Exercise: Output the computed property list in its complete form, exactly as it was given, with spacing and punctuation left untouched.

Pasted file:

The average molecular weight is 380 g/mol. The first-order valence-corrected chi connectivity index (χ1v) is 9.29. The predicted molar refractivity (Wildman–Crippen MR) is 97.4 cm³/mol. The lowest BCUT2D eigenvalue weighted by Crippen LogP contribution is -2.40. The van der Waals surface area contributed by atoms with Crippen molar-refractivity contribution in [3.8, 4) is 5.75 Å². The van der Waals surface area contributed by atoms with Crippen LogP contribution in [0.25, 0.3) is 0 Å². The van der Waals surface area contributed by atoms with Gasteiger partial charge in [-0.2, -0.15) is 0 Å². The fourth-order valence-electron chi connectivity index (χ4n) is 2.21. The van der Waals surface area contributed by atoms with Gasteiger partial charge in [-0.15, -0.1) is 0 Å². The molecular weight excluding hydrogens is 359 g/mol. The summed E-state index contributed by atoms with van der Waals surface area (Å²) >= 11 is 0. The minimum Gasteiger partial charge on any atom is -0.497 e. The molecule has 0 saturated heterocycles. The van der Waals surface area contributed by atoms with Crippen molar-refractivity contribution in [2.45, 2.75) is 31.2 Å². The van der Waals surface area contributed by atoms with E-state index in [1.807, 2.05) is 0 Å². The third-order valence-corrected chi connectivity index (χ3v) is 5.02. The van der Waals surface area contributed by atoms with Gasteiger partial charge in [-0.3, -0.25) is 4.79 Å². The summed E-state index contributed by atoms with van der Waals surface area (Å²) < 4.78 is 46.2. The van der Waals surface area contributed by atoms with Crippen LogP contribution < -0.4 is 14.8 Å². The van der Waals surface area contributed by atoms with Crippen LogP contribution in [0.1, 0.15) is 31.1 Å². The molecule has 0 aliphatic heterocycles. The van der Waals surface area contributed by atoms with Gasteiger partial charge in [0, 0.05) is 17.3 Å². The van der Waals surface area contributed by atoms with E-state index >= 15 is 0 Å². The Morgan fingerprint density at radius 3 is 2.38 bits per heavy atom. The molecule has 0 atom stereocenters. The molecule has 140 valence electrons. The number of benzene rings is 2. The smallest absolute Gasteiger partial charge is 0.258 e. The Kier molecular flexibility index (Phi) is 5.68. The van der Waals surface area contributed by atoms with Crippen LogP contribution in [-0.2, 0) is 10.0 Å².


The average molecular weight is 380 g/mol. The first-order valence-corrected chi connectivity index (χ1v) is 9.29. The predicted molar refractivity (Wildman–Crippen MR) is 97.4 cm³/mol. The lowest BCUT2D eigenvalue weighted by Crippen LogP contribution is -2.40. The van der Waals surface area contributed by atoms with Crippen molar-refractivity contribution in [3.8, 4) is 5.75 Å². The van der Waals surface area contributed by atoms with Crippen LogP contribution in [0.25, 0.3) is 0 Å². The van der Waals surface area contributed by atoms with Gasteiger partial charge in [-0.2, -0.15) is 0 Å². The fourth-order valence-electron chi connectivity index (χ4n) is 2.21. The van der Waals surface area contributed by atoms with Gasteiger partial charge in [-0.15, -0.1) is 0 Å². The molecular weight excluding hydrogens is 359 g/mol. The summed E-state index contributed by atoms with van der Waals surface area (Å²) >= 11 is 0. The minimum Gasteiger partial charge on any atom is -0.497 e. The molecule has 0 saturated heterocycles. The van der Waals surface area contributed by atoms with Crippen molar-refractivity contribution in [2.45, 2.75) is 31.2 Å². The van der Waals surface area contributed by atoms with E-state index in [1.807, 2.05) is 0 Å². The third-order valence-corrected chi connectivity index (χ3v) is 5.02. The van der Waals surface area contributed by atoms with Gasteiger partial charge in [-0.3, -0.25) is 4.79 Å². The summed E-state index contributed by atoms with van der Waals surface area (Å²) < 4.78 is 46.2. The van der Waals surface area contributed by atoms with Crippen LogP contribution < -0.4 is 14.8 Å². The van der Waals surface area contributed by atoms with Crippen LogP contribution in [0.1, 0.15) is 31.1 Å². The molecule has 0 aliphatic heterocycles. The van der Waals surface area contributed by atoms with Gasteiger partial charge in [0, 0.05) is 17.3 Å². The van der Waals surface area contributed by atoms with E-state index >= 15 is 0 Å². The Morgan fingerprint density at radius 3 is 2.38 bits per heavy atom. The molecule has 0 atom stereocenters. The molecule has 140 valence electrons. The number of benzene rings is 2. The smallest absolute Gasteiger partial charge is 0.258 e. The Kier molecular flexibility index (Phi) is 5.68. The van der Waals surface area contributed by atoms with Crippen LogP contribution in [-0.2, 0) is 10.0 Å².